Supreme Court Update: Town of Greece v. Galloway (12-696), Robers v. United States (12-9012) and Tolan v. Cottan (13-551)
Greetings, Court fans!
It's catch-up week for the Updaters, as we prepare for the home stretch. Today, we bring you the Court's decision in Town of Greece v. Galloway (12-696), its first entrée into pure Establishment Clause litigation since the Ten Commandments cases, Van Orden v. Perry and McCreary County v. ALCU, back in 2005. That's a pretty meaty entrée, so we'll follow up with two lighter courses – a quick and easy decision on restitution in Robers v. United States (12-9012), and a summary opinion in Tolan v. Cottan (13-551) reiterating the summary-judgment standard – as well as the rest of the Court's orders in a separate Update.
We begin with prayer, which (not coincidentally) is also how the Town of Greece, NY, began its monthly Town Board meetings starting in 1999. The Town's practice was to contact representatives of local congregations and ask them to deliver an opening invocation. Though the Town never excluded a would-be chaplain from participating, virtually every congregation in town was a Christian one, and therefore from 1999–2007, nearly every participating "board chaplain" was Christian, as well. Often, these chaplains delivered relatively ecumenical invocations, seeking divine guidance for Town leaders and blessings on the community. But some chaplains delivered distinctly Christian prayers, referring to "our Christian faith," and acknowledging "the saving sacrifice of Jesus Christ on the cross." After one regular attendee of Town Board meetings, Susan Galloway, objected to the overtly Christian prayers, the Town invited a Jewish layman to deliver prayers and accepted the request of a Wiccan priestess to deliver an invocation. Nevertheless, the prayers remained predominantly Christian in tone and content.
Galloway brought suit in the Western District of New York, alleging that the Town violated the Establishment Clause by preferring Christians over other prayer givers. She did not seek to end the prayer practice entirely, but requested an injunction limiting the Town to "inclusive and ecumenical" prayers that referred only to a "generic God" and would not associate the Town with any one faith or belief. The District Court denied the injunction and granted summary judgment to the Town, finding that the Town had not displayed an impermissible preference for Christianity; rather, the predominantly Christian identity of the prayer-givers simply reflected the predominantly Christian identity of the Town's congregations, from which prayer-givers were drawn. The Second Circuit reversed, finding that the Town's failure to promote the prayer opportunity to the general public, or to invite ministers from congregations outside the Town's boundaries, all but "ensured a Christian viewpoint." The Second Circuit did not believe the practice of opening board meetings with a prayer violated the Establishment Clause, per se, but held that the "interaction of the facts present in this case" rendered the Town's prayer practice unconstitutional.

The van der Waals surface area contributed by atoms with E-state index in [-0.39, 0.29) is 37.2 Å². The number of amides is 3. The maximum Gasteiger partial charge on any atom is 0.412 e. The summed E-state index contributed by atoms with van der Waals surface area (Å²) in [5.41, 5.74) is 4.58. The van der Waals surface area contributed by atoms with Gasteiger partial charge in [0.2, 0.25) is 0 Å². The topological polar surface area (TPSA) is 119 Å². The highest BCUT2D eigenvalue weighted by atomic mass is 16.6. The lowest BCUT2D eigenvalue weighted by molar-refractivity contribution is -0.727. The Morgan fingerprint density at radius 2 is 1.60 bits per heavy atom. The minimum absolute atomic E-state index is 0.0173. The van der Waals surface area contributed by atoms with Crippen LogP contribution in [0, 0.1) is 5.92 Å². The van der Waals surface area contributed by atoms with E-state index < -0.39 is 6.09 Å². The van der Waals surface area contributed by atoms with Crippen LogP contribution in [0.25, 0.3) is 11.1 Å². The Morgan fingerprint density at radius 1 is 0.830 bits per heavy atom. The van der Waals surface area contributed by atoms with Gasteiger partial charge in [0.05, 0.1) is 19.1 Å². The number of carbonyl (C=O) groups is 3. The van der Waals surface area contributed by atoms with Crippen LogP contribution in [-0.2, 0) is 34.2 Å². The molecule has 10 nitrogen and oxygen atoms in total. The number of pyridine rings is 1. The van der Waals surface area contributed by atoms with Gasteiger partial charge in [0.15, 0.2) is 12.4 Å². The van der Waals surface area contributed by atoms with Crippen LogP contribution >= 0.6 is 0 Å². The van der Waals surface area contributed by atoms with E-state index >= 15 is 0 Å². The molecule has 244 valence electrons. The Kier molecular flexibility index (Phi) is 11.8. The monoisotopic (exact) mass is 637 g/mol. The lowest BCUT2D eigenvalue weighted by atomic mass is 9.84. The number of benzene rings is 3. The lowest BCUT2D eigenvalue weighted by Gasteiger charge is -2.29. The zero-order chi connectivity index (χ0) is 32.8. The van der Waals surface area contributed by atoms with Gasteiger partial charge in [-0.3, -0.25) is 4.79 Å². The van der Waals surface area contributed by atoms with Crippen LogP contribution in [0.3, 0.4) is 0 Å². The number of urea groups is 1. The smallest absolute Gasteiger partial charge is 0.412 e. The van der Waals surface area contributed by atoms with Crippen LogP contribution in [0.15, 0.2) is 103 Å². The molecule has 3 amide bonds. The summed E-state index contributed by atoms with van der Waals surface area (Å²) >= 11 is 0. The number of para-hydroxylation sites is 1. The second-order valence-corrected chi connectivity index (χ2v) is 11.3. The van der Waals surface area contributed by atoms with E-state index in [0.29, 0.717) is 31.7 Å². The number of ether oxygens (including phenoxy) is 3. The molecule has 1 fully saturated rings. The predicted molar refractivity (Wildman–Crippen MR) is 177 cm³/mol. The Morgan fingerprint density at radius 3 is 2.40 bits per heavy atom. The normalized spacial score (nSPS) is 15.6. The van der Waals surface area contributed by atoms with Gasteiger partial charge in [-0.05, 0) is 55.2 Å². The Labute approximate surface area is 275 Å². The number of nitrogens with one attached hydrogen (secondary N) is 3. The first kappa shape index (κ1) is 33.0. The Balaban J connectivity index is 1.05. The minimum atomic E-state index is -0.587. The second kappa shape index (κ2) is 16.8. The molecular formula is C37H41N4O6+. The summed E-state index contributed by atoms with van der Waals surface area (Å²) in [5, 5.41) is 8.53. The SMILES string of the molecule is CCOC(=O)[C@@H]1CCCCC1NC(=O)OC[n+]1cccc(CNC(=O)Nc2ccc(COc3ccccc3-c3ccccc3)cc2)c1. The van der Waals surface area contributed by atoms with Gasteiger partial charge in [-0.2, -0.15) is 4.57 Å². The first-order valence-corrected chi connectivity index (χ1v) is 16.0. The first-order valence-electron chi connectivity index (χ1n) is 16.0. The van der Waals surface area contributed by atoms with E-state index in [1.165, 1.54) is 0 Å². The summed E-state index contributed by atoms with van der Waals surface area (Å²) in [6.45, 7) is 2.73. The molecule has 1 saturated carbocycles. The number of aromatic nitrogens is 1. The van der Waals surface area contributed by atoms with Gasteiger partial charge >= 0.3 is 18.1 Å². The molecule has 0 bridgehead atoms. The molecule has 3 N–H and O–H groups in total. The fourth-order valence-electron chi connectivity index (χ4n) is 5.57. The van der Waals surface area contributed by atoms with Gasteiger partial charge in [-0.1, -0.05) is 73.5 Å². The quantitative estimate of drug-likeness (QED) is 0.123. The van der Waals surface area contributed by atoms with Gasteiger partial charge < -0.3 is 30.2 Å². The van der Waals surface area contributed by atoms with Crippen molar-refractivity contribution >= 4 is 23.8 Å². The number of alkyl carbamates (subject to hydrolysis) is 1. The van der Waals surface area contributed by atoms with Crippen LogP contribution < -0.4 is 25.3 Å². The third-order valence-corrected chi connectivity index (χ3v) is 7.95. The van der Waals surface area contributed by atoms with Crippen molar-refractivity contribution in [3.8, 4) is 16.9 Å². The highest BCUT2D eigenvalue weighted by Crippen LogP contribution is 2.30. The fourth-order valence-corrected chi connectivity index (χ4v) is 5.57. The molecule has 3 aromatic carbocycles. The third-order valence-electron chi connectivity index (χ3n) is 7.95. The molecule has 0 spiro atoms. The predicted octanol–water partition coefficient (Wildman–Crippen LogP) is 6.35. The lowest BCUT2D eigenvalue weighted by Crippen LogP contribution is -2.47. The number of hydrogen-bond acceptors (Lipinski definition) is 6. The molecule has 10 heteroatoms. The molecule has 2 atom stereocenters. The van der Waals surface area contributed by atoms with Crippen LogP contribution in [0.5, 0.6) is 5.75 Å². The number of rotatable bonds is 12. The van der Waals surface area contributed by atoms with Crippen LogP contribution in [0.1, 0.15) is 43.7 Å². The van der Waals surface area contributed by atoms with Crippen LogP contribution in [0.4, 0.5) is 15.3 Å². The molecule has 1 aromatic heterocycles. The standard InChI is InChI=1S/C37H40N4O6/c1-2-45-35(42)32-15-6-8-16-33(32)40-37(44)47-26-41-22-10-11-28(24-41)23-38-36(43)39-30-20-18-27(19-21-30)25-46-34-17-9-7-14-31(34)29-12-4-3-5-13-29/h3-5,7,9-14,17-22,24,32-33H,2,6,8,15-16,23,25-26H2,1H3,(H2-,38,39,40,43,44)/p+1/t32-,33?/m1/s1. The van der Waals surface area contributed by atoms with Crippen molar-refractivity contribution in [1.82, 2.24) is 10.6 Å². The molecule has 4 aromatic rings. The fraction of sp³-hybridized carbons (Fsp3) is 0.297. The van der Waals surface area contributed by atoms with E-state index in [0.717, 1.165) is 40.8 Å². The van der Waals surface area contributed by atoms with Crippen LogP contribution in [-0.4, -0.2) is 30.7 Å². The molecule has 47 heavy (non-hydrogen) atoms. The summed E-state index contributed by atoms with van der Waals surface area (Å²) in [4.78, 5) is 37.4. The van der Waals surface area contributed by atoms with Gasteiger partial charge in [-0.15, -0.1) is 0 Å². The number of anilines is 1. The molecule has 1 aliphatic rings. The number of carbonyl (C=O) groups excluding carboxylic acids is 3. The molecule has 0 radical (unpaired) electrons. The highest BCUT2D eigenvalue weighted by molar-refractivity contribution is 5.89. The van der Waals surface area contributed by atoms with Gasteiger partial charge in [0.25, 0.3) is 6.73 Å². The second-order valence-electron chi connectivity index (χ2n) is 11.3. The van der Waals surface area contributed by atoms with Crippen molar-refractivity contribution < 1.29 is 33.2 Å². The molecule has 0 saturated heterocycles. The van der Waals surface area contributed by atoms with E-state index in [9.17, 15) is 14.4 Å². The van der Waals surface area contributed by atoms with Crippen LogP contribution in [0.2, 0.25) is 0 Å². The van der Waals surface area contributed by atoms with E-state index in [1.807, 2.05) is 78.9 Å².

The Supreme Court reversed again, in a decidedly fractured decision. Justice Kennedy announced the judgment of the Court and delivered an opinion joined in full by the Chief and Justice Alito and in part by Justices Scalia and Thomas, who concurred separately to urge a more bright-line test. Justice Kagan drafted an opinion for the four dissenters, and Justice Breyer added a separate dissent of his own. Alito (joined by Scalia) filed a concurrence taking on Kagan's dissent. All told, a bare majority believed that the Town's prayer practice did not violate the Establishment Clause.
The fractured decision is a product of the almost sui generis nature of legislative prayer in Establishment Clause jurisprudence. In other Establishment Clause contexts, the Court has applied (or attempted to apply) various tests—the much-maligned Lemon test, the somewhat-less-maligned endorsement test—to determine whether particular government action violates the First Amendment. But legislative prayer has been treated differently, for the simple reason that the first Congress, which ratified the Bill of Rights, also appointed and paid official chaplains to open its legislative sessions with prayer, and it is generally presumed (perhaps questionably) that actions taken by the First Congress are consistent with the First Amendment. Thus, in Marsh v. Chambers (1983), the Court blessed the Nebraska Legislature's longstanding practice of opening its sessions with a prayer delivered by a chaplain paid by the state, holding that "[i]n light of the unambiguous and unbroken history of more than 200 years, there can be no doubt that the practice of opening legislative sessions with a prayer has become part of the fabric of our society." To the majority, the issue in this case was whether the prayers offered at Greece's Town Board meetings "fit within the tradition long followed in Congress and the state legislatures," insisting that "[a]ny test the Court adopts must acknowledge a practice that was accepted by the Framers and has withstood the critical scrutiny of time and political change." Galloway argued that the Grecian prayers fell outside that tradition because they contained sectarian language and themes and because the setting of a town board meeting creates social pressures not present in Congress or state legislatures.